WASHINGTON, D.C. — Days after Rep. Alexandria Ocasio-Cortez (D-NY) traveled to Puerto Rico with three fellow House members to hold a public forum to discuss the new Puerto Rico Status Act Discussion Draft, Latino Rebels caught up with the New York Democrat on Wednesday evening for an update on the bill.
Here is a transcript of that conversation:
Latino Rebels: First of all, how was your trip to Puerto Rico?
Alexandria Ocasio-Cortez: I thought it was good. I thought it was very instructive because really our goal is developing and trying to explore what does a decolonial process that is non-violent in the 21st century look like? It starts with a draft, and then we go down there and we get a lot of feedback. and I felt that the feedback from all parties was very instructive. That being said, it still is not at the level of transparency that we need for people in Puerto Rico. I will not support any legislation that has not been translated into Spanish and shared with the Puerto Rican electorate first. But I do sense an openness from the committee in hearing that out, particularly because all parties —statehood, free association, and independence— all stressed during the hearing the importance of the Spanish language.
LR: Is there a precedent for translating bills into Spanish for distribution?
AOC: That’s a very good question. I don’t know. I know what I’ve asked for, but I don’t know if it’s ever been done before.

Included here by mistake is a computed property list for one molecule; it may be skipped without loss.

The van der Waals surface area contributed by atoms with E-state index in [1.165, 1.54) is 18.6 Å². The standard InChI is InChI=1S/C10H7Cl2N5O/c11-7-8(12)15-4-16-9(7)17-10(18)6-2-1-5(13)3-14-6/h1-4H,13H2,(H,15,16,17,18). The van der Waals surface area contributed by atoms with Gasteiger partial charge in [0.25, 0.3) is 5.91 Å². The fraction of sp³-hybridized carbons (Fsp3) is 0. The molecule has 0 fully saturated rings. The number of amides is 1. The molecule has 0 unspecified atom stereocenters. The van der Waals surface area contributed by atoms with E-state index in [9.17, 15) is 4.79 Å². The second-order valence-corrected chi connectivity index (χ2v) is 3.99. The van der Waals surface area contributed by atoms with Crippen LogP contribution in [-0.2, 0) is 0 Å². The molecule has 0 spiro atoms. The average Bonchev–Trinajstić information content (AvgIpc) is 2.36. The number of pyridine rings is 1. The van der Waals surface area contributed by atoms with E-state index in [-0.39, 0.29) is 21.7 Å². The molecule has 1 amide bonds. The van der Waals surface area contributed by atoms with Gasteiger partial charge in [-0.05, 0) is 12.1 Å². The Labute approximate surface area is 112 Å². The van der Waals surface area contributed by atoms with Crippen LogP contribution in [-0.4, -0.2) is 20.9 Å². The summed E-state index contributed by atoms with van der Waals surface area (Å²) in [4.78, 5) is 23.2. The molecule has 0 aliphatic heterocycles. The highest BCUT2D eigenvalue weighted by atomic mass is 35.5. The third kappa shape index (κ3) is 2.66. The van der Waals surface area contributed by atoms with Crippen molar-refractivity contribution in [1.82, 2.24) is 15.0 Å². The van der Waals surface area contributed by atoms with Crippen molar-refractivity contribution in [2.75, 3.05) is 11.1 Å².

LR: Is that something that a committee chair approves?
AOC: I’ve submitted the ask to the committee chairman, and it’s something that they’re currently exploring.
LR: Can you give any examples of some of the feedback that you got from the people down in Puerto Rico?
AOC: With respect to the bill itself, there are certain key provisions that haven’t been addressed. For one, what exactly defines a majority in a plebiscite? Because when you have a multi-party, government like Puerto Rico, does that mean just whoever has the largest plurality? Because that’s how New York runs their elections. Is that 50%? Is that 55%? or 60%? Because we’re talking about essentially an irreversible decision that is binding.
So if you have a 1% or 2% difference in the electorate, is that sufficient to make such an irreversible decision? Especially when you have when you routinely have certain situations here —whether it’s in the House or the Senate— that require a supermajority. So these, I think, are valid questions about the precise definition of majority.
There were members from all parties that stressed the codification of the Spanish language in the legislation itself. There were many many relevant issues that had come up, like transition periods, citizenship, and reparations.
I personally believe that regardless of the situation, the United States owes a reparative decolonial process, regardless of what the ultimate status is.
LR: What would a reparations program or reparation idea look like? Or what are people asking for in terms of reparations?
AOC: I think that there’s a window of opportunity for that in the compact possibility with the sovereign free association option. We saw an example of that with the nation of Palau, which voted to decolonize in 1994 via a sovereign free association agreement. In their compact, they’ve negotiated several things with both a push and a pull with the United States.
For example, the nation of Palau agreed to use the U.S. dollar, but they also have access to U.S. educational institutions, and their citizens are able to access the [Affordable Care Act] health insurance system.